The buzzed-about punk/blues singer is as surprised by his presence on the fast track as those who just heard of him this year.
[Updated] Recently, a member of the New Orleans music community told me in a conspiratorial hush, “You know, Benjamin Booker’s not really from New Orleans.”
Booker agrees. He’s from Florida, where he was part of Tampa’s punk scene, but he moved to New Orleans in 2013, and it was while here that he cut an EP that friends encouraged him to put online. Someone from the Los Angeles-based Aquarium Drunkard music blog heard his stuff online and played it on the blog’s Sirius satellite radio show.
After that exposure, management and booking agents came calling, as did ATO Records. He was signed last November, and recorded his self-titled debut album in December. Now he’s being getting a lot of national buzz as a New Orleans phenomenon, and he’s okay with that too since it’s home now. He hears the naysayers, but it’s a new phenomenon.
“I didn’t have any problems with that when I first moved here at all, not until things started to kick off a bit,” he says. “The musicians I met when I first moved here were so nice to me.”
The whole experience has been a surreally fast one. He went from having almost no local profile to opening for labelmates The Drive-By Truckers at the Civic Theatre during Jazz Fest to Voodoo, where he plays Le Flambeau at 8:30 p.m. It has been such a whirlwind that Booker played the Civic shows with only a drummer in his band.
“There was not enough time to get a bass player before the shows started coming around,” Booker says. He’d like a larger band, but who can you stand to be in a van with?
“If I had a friend who played organ or guitar and was maybe not that good, I’d take him along. It’s more about me having a good time.”
That attitude isn’t obvious on Booker’s self-titled debut album. Titles such as “Spoon Out My Eyeballs” and “I Thought I Heard You Screaming” are just the tip of the intense iceberg. Booker attacks his guitar to produce a lo-fi distorted rock ’n’ roll take on the blues. Booker doesn’t consider himself a blues guy—“I think it would upset a lot of blues purists if I called myself a blues guy”—and points to the early 1980s band The Gun Club as an inspiration. You can hear the connection clearest in the band’s 1981 debut, The Fire of Love, whether its a punk take on Robert Johnson, the haunted, frenzied “Sex Beat,” or the self-explanatory “She’s Like Heroin to Me.”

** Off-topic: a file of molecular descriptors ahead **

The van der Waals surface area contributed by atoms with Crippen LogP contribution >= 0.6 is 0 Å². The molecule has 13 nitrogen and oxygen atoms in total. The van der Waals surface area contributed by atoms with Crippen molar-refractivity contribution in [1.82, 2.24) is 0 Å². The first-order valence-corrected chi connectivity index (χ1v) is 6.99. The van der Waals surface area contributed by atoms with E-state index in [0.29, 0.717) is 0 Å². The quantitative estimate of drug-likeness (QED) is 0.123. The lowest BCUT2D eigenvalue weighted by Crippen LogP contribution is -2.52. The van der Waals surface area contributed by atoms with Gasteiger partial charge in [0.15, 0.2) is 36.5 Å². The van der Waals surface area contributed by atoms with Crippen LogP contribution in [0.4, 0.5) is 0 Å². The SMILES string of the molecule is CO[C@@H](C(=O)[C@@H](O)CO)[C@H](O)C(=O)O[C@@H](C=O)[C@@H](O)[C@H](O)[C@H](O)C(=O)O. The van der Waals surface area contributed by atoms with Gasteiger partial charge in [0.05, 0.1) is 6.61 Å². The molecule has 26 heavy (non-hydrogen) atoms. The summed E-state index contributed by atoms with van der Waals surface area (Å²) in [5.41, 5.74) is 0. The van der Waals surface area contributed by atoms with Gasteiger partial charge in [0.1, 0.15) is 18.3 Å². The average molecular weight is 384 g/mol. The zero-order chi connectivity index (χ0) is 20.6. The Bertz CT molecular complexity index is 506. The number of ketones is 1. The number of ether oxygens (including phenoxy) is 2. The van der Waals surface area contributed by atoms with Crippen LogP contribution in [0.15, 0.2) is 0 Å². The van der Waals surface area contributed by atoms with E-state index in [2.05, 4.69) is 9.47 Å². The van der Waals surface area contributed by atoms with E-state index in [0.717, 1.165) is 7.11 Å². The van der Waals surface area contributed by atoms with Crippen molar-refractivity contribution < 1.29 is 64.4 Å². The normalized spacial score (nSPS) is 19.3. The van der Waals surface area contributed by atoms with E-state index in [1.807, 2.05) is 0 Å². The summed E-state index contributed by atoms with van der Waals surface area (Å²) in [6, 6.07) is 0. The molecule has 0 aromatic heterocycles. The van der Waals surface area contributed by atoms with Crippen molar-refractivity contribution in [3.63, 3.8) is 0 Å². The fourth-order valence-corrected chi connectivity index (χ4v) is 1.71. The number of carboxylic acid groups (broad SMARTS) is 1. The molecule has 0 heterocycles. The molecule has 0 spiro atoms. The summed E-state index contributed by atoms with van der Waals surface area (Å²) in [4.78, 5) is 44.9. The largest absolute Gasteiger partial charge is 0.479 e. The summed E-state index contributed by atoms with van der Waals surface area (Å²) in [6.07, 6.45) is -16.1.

“They were doing what I am doing, combining blues and punk,” Booker says. “It’s been done several times, but no one’s done it better. The energy’s what got me. And the darkness.”
Darkness is part of the reason Booker moved to New Orleans. He becomes a little circumspect talking about it, but he admits that he was around a lot of self-destructive people, “including me,” he says.
“I was having a hard time with the people around me. I thought I was going insane and losing my mind. I started having visual hallucinations. I couldn’t handle it anymore. I wasn’t taking care of myself. I thought I was going to die at any point.”
He came to town and started to work for the non-profit agency Hands On New Orleans. The pay left him with little after rent, but it was better than falling apart. And, it gave him a crash course in the city. He’s knocked on every door in the Treme, he says, and while working there, Booker also introduced himself to WWOZ. Listening to it affected the songs he wrote since moving here, including the album’s most immediate track, “Violent Shivers.”
“Those are a more aggressive rhythm and blues thing with more soul.”
When Booker talks, he seems as startled by the speed with which he seemed to go from nowhere to ATO as doubters are. He didn’t start with dreams of stardom; in Tampa, the punk scene was all about supporting each other. “It blew my mind as a kid that these 14 and 15-year-olds have saved their money and made these seven-inches,” he said. “That was very exciting—to have something your friend made and you can take it home. That’s all I wanted—to make a seven-inch. That was my dream.”
Updated Dec. 29, 8:57 a.m.
Booker moved to New Orleans in 2013, not 2003 as first reported. The text has been changed to reflect this.